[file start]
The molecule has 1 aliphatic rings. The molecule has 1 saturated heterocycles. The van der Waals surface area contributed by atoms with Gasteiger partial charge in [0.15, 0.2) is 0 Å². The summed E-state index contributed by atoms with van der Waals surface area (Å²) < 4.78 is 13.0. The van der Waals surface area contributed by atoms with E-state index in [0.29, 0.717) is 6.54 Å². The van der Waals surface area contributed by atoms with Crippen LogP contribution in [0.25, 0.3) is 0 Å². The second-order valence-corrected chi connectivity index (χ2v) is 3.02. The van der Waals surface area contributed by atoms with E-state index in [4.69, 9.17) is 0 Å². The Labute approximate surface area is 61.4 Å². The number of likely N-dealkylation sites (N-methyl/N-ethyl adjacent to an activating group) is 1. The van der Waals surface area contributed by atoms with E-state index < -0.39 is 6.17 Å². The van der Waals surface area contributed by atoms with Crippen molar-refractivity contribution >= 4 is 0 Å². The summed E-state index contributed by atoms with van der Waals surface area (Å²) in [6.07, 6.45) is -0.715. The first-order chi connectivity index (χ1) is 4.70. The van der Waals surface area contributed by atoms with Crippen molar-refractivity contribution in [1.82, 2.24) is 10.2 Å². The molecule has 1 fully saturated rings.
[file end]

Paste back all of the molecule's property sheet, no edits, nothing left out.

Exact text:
The molecule has 1 aliphatic rings. The molecule has 1 saturated heterocycles. The van der Waals surface area contributed by atoms with Gasteiger partial charge in [0.15, 0.2) is 0 Å². The summed E-state index contributed by atoms with van der Waals surface area (Å²) < 4.78 is 13.0. The van der Waals surface area contributed by atoms with E-state index in [0.29, 0.717) is 6.54 Å². The van der Waals surface area contributed by atoms with Crippen LogP contribution in [0.25, 0.3) is 0 Å². The second-order valence-corrected chi connectivity index (χ2v) is 3.02. The van der Waals surface area contributed by atoms with E-state index in [4.69, 9.17) is 0 Å². The Labute approximate surface area is 61.4 Å². The number of likely N-dealkylation sites (N-methyl/N-ethyl adjacent to an activating group) is 1. The van der Waals surface area contributed by atoms with E-state index < -0.39 is 6.17 Å². The van der Waals surface area contributed by atoms with Crippen molar-refractivity contribution >= 4 is 0 Å². The summed E-state index contributed by atoms with van der Waals surface area (Å²) in [6.07, 6.45) is -0.715. The first-order chi connectivity index (χ1) is 4.70. The van der Waals surface area contributed by atoms with Crippen molar-refractivity contribution in [1.82, 2.24) is 10.2 Å². The molecule has 1 fully saturated rings.